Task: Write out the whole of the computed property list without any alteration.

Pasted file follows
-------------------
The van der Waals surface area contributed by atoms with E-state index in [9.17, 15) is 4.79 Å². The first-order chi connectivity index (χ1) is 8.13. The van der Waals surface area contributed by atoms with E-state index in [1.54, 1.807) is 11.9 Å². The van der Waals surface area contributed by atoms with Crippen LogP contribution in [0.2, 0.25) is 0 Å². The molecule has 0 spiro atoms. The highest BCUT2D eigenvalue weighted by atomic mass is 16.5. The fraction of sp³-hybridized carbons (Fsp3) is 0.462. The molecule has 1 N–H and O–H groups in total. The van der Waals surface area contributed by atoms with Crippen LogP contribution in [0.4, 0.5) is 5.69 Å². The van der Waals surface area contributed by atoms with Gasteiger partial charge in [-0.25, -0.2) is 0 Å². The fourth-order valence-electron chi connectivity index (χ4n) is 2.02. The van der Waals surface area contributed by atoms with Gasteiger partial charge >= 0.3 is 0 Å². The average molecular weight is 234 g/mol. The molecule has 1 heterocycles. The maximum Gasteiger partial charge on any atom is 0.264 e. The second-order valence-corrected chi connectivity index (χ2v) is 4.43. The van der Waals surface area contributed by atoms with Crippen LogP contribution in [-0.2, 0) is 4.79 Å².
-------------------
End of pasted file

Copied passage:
The van der Waals surface area contributed by atoms with E-state index in [9.17, 15) is 4.79 Å². The first-order chi connectivity index (χ1) is 8.13. The van der Waals surface area contributed by atoms with E-state index in [1.54, 1.807) is 11.9 Å². The van der Waals surface area contributed by atoms with Crippen LogP contribution in [0.2, 0.25) is 0 Å². The molecule has 0 spiro atoms. The highest BCUT2D eigenvalue weighted by atomic mass is 16.5. The fraction of sp³-hybridized carbons (Fsp3) is 0.462. The molecule has 1 N–H and O–H groups in total. The van der Waals surface area contributed by atoms with Crippen LogP contribution in [0.4, 0.5) is 5.69 Å². The van der Waals surface area contributed by atoms with Gasteiger partial charge in [-0.25, -0.2) is 0 Å². The fourth-order valence-electron chi connectivity index (χ4n) is 2.02. The van der Waals surface area contributed by atoms with Gasteiger partial charge >= 0.3 is 0 Å². The average molecular weight is 234 g/mol. The molecule has 1 heterocycles. The maximum Gasteiger partial charge on any atom is 0.264 e. The second-order valence-corrected chi connectivity index (χ2v) is 4.43. The van der Waals surface area contributed by atoms with Crippen LogP contribution in [-0.2, 0) is 4.79 Å².